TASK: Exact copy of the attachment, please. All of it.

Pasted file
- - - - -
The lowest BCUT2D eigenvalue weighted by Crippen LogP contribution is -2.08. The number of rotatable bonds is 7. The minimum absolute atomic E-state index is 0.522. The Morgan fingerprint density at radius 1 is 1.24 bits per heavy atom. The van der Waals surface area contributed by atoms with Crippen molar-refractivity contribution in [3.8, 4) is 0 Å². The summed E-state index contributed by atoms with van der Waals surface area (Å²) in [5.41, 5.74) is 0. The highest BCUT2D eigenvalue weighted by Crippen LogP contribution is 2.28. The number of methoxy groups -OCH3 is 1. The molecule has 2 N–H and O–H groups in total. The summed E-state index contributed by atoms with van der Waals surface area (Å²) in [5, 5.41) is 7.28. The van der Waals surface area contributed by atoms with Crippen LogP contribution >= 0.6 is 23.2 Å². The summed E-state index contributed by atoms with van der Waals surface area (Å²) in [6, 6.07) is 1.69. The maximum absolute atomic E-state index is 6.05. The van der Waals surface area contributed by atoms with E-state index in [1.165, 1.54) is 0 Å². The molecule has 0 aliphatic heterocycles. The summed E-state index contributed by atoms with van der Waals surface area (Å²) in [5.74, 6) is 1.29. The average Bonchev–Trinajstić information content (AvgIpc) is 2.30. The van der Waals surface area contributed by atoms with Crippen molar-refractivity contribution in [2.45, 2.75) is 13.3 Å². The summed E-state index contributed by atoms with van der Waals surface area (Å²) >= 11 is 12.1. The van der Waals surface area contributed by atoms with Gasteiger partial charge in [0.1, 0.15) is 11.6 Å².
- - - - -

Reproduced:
The lowest BCUT2D eigenvalue weighted by Crippen LogP contribution is -2.08. The number of rotatable bonds is 7. The minimum absolute atomic E-state index is 0.522. The Morgan fingerprint density at radius 1 is 1.24 bits per heavy atom. The van der Waals surface area contributed by atoms with Crippen molar-refractivity contribution in [3.8, 4) is 0 Å². The summed E-state index contributed by atoms with van der Waals surface area (Å²) in [5.41, 5.74) is 0. The highest BCUT2D eigenvalue weighted by Crippen LogP contribution is 2.28. The number of methoxy groups -OCH3 is 1. The molecule has 2 N–H and O–H groups in total. The summed E-state index contributed by atoms with van der Waals surface area (Å²) in [5, 5.41) is 7.28. The van der Waals surface area contributed by atoms with Crippen LogP contribution >= 0.6 is 23.2 Å². The summed E-state index contributed by atoms with van der Waals surface area (Å²) in [6, 6.07) is 1.69. The maximum absolute atomic E-state index is 6.05. The van der Waals surface area contributed by atoms with E-state index in [1.165, 1.54) is 0 Å². The molecule has 0 aliphatic heterocycles. The summed E-state index contributed by atoms with van der Waals surface area (Å²) in [5.74, 6) is 1.29. The average Bonchev–Trinajstić information content (AvgIpc) is 2.30. The van der Waals surface area contributed by atoms with Crippen molar-refractivity contribution in [2.45, 2.75) is 13.3 Å². The summed E-state index contributed by atoms with van der Waals surface area (Å²) >= 11 is 12.1. The van der Waals surface area contributed by atoms with Gasteiger partial charge in [0.1, 0.15) is 11.6 Å².